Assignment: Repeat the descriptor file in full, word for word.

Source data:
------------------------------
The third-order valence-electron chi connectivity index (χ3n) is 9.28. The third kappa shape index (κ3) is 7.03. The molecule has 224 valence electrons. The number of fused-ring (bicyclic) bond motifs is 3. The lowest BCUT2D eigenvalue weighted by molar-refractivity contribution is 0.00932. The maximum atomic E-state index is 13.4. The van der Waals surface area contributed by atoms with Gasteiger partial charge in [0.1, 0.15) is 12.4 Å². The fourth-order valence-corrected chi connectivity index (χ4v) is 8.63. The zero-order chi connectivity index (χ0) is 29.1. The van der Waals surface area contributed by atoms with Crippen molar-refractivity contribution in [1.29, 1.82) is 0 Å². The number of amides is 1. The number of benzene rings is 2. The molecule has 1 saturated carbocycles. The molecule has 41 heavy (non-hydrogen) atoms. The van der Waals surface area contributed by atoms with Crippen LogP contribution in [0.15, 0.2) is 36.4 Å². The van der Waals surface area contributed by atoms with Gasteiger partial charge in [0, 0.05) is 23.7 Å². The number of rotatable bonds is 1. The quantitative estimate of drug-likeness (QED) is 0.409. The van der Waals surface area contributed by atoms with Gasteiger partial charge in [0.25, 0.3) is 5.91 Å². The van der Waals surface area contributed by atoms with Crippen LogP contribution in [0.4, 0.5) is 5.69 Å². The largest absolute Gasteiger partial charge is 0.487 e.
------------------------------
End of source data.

The third-order valence-electron chi connectivity index (χ3n) is 9.28. The third kappa shape index (κ3) is 7.03. The molecule has 224 valence electrons. The number of fused-ring (bicyclic) bond motifs is 3. The lowest BCUT2D eigenvalue weighted by molar-refractivity contribution is 0.00932. The maximum atomic E-state index is 13.4. The van der Waals surface area contributed by atoms with Gasteiger partial charge in [0.1, 0.15) is 12.4 Å². The fourth-order valence-corrected chi connectivity index (χ4v) is 8.63. The zero-order chi connectivity index (χ0) is 29.1. The van der Waals surface area contributed by atoms with Crippen molar-refractivity contribution in [1.29, 1.82) is 0 Å². The number of amides is 1. The number of benzene rings is 2. The molecule has 1 saturated carbocycles. The molecule has 41 heavy (non-hydrogen) atoms. The van der Waals surface area contributed by atoms with Crippen LogP contribution in [0.15, 0.2) is 36.4 Å². The van der Waals surface area contributed by atoms with Gasteiger partial charge in [0, 0.05) is 23.7 Å². The number of rotatable bonds is 1. The quantitative estimate of drug-likeness (QED) is 0.409. The van der Waals surface area contributed by atoms with Gasteiger partial charge in [0.25, 0.3) is 5.91 Å². The van der Waals surface area contributed by atoms with Crippen LogP contribution in [0.4, 0.5) is 5.69 Å². The largest absolute Gasteiger partial charge is 0.487 e.